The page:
This is the dilemma of many brides. In order to make your wedding journey stress-free and an enjoyable experience, I have made a very easy flow-chart to follow. Any additions/ improvements are welcome.
Now for the results:
1. A private affair
You do not really have to go over the top with your number of invites. If neither you, nor your partner like large gatherings, what is the point? The first criteria to invite someone to your special day is that you should be comfortable with that person.
Cutting on the quantity leads to an increase in quality. Smaller, but a better venue. Less quantity, but more exotic lunch menu. Less pictures of lost kids and sulking adolescents and more of happy, beaming members who are happy for you. This plan is especially better if you are on low budget.
2. Best of both worlds
Okay, so your situation is a little complicated. You are not exactly for a large gathering, but you also do not want it to be another family get-together. What you can try is to combine these two.
Most cultures have a ceremony and a reception. You can selectively invite based on this. Perhaps, relatives for the ceremony and office-mates for the reception. Some relatives may not be so close to you – Keep them for the reception. Some of your closest girls from high-school who are fun when drunk but no fun at solemn ceremonies? – Invite them to the bachelorette party. Your great-aunt who your mother wants to invite? – Ceremony.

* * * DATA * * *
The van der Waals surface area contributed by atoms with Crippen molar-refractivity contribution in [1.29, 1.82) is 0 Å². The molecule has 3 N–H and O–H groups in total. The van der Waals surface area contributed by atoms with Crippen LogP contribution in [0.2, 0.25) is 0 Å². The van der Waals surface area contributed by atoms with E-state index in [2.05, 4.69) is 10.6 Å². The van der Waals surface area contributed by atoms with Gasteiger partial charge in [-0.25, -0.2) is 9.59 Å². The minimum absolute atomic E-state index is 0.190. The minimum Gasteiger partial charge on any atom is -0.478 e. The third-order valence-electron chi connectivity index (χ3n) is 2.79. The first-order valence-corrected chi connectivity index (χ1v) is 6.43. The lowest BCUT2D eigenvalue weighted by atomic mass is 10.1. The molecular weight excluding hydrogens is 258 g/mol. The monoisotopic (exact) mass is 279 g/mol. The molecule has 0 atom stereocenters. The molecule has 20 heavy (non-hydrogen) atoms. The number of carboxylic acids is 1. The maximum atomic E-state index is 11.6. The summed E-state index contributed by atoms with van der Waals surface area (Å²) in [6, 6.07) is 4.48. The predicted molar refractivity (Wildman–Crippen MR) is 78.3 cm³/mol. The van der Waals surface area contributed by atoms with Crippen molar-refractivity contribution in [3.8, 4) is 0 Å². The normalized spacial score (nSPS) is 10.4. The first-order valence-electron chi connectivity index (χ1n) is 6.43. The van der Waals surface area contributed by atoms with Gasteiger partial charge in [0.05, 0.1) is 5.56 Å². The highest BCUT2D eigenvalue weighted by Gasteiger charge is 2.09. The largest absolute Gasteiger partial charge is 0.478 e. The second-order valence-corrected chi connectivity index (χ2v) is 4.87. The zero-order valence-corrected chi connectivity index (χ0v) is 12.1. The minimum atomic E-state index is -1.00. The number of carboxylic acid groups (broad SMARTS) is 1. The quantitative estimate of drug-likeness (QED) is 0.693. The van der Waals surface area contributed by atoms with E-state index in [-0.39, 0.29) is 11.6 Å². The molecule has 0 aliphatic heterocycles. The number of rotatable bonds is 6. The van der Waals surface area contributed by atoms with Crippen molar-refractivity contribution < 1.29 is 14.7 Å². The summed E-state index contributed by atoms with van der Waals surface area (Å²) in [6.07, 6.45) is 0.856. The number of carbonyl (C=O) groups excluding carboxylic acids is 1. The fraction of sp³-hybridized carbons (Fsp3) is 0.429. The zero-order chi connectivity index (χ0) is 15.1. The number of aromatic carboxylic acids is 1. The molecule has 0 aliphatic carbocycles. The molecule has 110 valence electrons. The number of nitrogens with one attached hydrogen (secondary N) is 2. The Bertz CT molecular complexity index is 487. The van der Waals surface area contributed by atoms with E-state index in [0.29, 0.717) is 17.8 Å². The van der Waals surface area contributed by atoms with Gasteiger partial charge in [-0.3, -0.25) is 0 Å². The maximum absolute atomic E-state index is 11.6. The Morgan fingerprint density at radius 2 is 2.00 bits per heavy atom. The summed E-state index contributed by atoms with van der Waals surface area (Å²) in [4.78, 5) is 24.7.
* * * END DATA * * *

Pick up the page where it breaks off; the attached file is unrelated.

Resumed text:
This has the added advantage of your guests also enjoying the wedding to the max. If you invite my introverted self to your bachelorette party with hot male strippers, I will certainly feel out of place and awkward. But I can be amazing at ceremonies – smiling and just observing the whole magic take place. You can have everyone you want- you get their presence and they get to enjoy too.
You are in a bit of a pinch financially. You want that grand wedding, but do not want to cut down on your guests. You wish you had a fairy godmother, don’t you? But you can be your own fairy godmother, with just a few measures.
Firstly, you can try to put the wedding off a little longer, save for a year, cutting needless expenses (Do you really need that new iPhone now?).
Secondly, you can do some recycling. Okay, you want your bridesmaids in expensive silk and satin. Have less bridesmaids. Is your best friend’s wedding dress or mother’s dress still as stunning as it was and does it fit you? Borrow it. Your aunt who do not really talk to, but makes fabulous cakes? Get in touch and ask for a discount. Remember your cousin who was into photography? Ask him if he can help you out a bit. There are a lot of highly talented freelancers who do not ask for much. Hire them.
I do not generally prefer GofundMe or borrowing money from friends and family for the wedding. It does put a damper on the whole affair. Borrowing from a bank is much better if you have to borrow. That way, you do not have the whole awkward “you married with my money” conversation when things get heated up and you really do not want your wedding to be one of charity, do you?
4. A royal wedding
You are that social butterfly with money. Consider yourself blessed. You can afford all that you want and a large number of guests. You need not fret about the expenses.
But with a large number of guests comes the issue of managing them. I would advise you to hire a professional managing service. Get a planner. Your need is an organizer to ensure that things move smoothly and do not turn chaotic. You cannot be expected to know when what flowers would arrive PLUS the menu PLUS the dress PLUS the guest list PLUS the invitation etc. It would be extremely hectic. Sort them out, and you shall have the wedding you always dreamed of.
Do you have anything else to tell me? Let me know!